The language of thanksgiving

In my previous posts about toddler language acquisition, I’ve largely talked about my younger child, who is currently aged two-and-a-half. You might think this is because my older child, aged four-and-a-half, has already passed most of the more interesting milestones.

This is the opposite of the truth.

Our oldest son Ciprian has had severe language acquisition delays, for reasons that no one knows. For whatever reason, he never passed the linguistic level of a typical two year old, knowing about two dozen single words, and that’s all. He never progressed to simple two-word sentences, he acquired new words very slowly if at all, and his pronunciation remained idiosyncratic and difficult to understand. This was combined with a variety of difficult behavior issues, such as an obsession with running water (he would turn on the water in the sink and watch it for hours if we’d let him), and self-harming when he was frustrated or angry.

It’s hard to overestimate how frustrating this was. When he wanted something, Ciprian would simply shout "Give give give" over and over, and you would have to guess what he wanted from context. (He also didn’t know how to point to request things, an essential pre-linguistic skill that he never mastered.) If you couldn’t figure it out, then you had to prepare yourself for a bout of screaming and self-harming.

Earlier this year, shortly before his fourth birthday, we said enough was enough and sought help from his pediatrician, and then the child psychologist that she referred us to. Unfortunately, all we got was a bunch of negatives: he isn’t autistic, his hearing is fine, and he isn’t cognitively impaired. The technical term they deployed was just "developmentally delayed", without any suggestion of the reason. This was less than encouraging. Eventually, the best thing we could do was just to enroll him in a preschool to give him more opportunities for stimulation, and talk to the school district about special education. The local district offers pre-K special education for qualifying students, and after their assessment they quickly assigned him a speech therapist and an early childhood specialist.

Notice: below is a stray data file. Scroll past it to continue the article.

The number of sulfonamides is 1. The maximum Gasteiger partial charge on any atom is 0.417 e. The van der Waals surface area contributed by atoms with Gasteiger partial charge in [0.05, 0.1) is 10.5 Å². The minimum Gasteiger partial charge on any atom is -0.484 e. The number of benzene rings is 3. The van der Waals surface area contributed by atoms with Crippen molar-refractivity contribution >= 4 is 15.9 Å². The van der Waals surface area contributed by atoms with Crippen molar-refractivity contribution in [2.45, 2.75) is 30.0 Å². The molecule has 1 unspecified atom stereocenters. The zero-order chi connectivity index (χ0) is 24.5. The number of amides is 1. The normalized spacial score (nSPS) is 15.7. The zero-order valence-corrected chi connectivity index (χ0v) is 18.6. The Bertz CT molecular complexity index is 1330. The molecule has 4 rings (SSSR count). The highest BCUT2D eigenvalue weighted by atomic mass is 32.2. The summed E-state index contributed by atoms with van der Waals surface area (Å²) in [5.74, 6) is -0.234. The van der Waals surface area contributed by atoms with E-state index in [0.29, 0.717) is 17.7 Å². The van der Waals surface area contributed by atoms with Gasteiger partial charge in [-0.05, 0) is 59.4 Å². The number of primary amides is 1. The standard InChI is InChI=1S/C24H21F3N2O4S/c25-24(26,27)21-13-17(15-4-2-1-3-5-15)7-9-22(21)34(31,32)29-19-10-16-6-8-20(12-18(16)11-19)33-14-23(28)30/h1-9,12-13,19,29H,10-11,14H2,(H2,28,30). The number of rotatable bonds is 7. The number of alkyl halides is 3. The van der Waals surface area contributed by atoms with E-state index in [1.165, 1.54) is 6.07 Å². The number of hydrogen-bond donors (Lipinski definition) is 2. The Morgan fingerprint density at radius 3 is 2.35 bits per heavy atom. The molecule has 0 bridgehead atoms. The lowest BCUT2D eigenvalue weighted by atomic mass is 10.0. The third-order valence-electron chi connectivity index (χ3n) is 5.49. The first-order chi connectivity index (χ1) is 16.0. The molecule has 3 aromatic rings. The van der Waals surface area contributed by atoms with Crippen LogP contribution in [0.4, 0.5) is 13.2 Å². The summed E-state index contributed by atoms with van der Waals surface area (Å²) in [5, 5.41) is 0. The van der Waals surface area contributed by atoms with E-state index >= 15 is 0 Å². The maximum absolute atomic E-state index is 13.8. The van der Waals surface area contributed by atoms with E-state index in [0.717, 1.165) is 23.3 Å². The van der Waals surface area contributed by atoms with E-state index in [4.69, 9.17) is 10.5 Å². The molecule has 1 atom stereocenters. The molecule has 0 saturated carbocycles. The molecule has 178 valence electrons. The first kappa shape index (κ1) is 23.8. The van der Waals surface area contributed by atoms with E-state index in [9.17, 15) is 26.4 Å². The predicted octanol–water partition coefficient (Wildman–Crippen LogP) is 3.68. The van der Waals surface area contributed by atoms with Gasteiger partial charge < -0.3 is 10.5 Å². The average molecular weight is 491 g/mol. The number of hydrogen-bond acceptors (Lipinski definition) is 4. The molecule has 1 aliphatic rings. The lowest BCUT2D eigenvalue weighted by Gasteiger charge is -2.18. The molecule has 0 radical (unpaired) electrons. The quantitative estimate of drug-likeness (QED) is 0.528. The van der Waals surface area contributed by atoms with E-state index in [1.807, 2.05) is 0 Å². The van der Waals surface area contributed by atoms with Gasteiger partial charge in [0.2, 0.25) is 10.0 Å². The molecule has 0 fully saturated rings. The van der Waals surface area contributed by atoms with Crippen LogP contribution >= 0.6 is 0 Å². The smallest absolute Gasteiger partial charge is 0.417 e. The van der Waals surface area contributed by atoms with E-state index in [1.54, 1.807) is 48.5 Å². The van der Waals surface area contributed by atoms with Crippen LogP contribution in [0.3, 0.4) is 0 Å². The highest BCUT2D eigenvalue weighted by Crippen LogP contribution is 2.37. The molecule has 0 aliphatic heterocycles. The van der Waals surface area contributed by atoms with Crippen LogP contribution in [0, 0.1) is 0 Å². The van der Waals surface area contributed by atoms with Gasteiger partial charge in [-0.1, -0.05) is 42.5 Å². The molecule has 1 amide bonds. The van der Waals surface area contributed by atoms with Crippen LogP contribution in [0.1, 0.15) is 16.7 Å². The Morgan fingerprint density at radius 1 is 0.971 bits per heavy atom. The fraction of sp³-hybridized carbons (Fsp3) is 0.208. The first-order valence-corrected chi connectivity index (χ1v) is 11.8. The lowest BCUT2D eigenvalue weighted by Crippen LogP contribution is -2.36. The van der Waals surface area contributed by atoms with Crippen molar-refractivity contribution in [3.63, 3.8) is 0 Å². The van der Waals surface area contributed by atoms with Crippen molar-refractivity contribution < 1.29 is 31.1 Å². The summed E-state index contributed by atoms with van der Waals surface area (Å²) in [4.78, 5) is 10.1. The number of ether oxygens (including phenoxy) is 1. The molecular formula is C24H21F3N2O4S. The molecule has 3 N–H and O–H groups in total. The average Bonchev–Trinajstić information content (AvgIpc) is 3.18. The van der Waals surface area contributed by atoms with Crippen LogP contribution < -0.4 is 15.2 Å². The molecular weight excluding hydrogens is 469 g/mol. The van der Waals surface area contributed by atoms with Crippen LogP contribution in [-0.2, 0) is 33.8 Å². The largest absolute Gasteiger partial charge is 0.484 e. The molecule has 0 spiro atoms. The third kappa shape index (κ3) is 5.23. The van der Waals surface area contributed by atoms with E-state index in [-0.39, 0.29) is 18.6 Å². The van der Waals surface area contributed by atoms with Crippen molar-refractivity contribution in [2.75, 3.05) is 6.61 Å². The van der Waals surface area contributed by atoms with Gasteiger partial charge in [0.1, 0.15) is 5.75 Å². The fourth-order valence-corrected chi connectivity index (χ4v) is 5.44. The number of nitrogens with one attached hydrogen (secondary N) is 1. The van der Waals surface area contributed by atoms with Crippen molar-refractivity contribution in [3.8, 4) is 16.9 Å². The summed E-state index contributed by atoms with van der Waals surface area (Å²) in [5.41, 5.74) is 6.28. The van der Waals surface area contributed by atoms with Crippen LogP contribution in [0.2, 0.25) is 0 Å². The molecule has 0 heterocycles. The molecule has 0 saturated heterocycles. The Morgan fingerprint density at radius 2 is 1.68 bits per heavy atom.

This was the best thing we’ve ever done for Ciprian.

It’s now six months later. While it would be great to say that things changed overnight, the reality is that we saw only marginal improvements for the first several months. His self-harming behavior decreased and his overall mood improved, but we only saw incremental additions to his vocabulary and no significant breakthroughs in his overall language. That was, until about six weeks ago, when for some reason the floodgates opened.

It feels like his vocabulary has doubled or tripled. He’s added a variety of English and Romanian words, and has started to use them more appropriately, where before he would indiscriminately apply the few words he used to virtually everything, making it very difficult to discern what he actually wanted. He’s become scrupulously polite, always saying "please" and "thank you" when making requests, in both English and Romanian. But most importantly, he’s started actually using sentences. Now, he actually says "I want cookie" when he wants something, and life is good.

His sentences aren’t grammatical yet. For the most part they’re two- and three-word collocations. And there’s still a long ways to go—he isn’t remotely like a normal four-year-old yet, and his little brother is significantly ahead of him. But for the first time in years, it feels like we’re actually getting somewhere.

So what am I thankful for this year? I’m thankful for a fifty-item vocabulary, for two-word sentences, and for my awesome kid Ciprian.

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